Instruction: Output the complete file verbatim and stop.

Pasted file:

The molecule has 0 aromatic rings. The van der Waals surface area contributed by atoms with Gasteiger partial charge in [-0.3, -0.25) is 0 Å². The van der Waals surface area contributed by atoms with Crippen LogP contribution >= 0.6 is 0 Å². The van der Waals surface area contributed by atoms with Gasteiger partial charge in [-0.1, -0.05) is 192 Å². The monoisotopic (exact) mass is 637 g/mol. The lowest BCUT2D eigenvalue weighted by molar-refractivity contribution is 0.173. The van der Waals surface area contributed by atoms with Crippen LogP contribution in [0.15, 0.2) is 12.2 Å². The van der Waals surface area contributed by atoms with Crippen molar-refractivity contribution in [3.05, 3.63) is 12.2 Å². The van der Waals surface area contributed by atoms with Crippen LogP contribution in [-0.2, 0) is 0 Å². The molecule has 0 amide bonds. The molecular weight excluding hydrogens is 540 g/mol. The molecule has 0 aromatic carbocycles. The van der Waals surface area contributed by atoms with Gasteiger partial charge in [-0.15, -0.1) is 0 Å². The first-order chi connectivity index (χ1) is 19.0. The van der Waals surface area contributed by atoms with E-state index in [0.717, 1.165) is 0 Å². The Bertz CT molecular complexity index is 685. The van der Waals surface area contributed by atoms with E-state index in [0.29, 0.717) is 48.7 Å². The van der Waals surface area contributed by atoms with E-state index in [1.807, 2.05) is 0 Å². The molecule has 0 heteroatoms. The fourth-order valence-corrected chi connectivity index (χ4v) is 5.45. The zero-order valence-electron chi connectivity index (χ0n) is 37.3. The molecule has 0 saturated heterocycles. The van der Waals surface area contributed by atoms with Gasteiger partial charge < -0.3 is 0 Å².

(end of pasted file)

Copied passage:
The molecule has 0 aromatic rings. The van der Waals surface area contributed by atoms with Gasteiger partial charge in [-0.3, -0.25) is 0 Å². The van der Waals surface area contributed by atoms with Crippen LogP contribution >= 0.6 is 0 Å². The van der Waals surface area contributed by atoms with Gasteiger partial charge in [-0.1, -0.05) is 192 Å². The monoisotopic (exact) mass is 637 g/mol. The lowest BCUT2D eigenvalue weighted by molar-refractivity contribution is 0.173. The van der Waals surface area contributed by atoms with Crippen LogP contribution in [0.15, 0.2) is 12.2 Å². The van der Waals surface area contributed by atoms with Crippen molar-refractivity contribution in [3.05, 3.63) is 12.2 Å². The van der Waals surface area contributed by atoms with Crippen LogP contribution in [-0.2, 0) is 0 Å². The molecule has 0 amide bonds. The molecular weight excluding hydrogens is 540 g/mol. The molecule has 0 aromatic carbocycles. The van der Waals surface area contributed by atoms with Gasteiger partial charge in [-0.15, -0.1) is 0 Å². The first-order chi connectivity index (χ1) is 19.0. The van der Waals surface area contributed by atoms with E-state index in [0.717, 1.165) is 0 Å². The Bertz CT molecular complexity index is 685. The van der Waals surface area contributed by atoms with E-state index in [0.29, 0.717) is 48.7 Å². The van der Waals surface area contributed by atoms with E-state index in [1.807, 2.05) is 0 Å². The molecule has 0 heteroatoms. The fourth-order valence-corrected chi connectivity index (χ4v) is 5.45. The zero-order valence-electron chi connectivity index (χ0n) is 37.3. The molecule has 0 saturated heterocycles. The van der Waals surface area contributed by atoms with Gasteiger partial charge < -0.3 is 0 Å².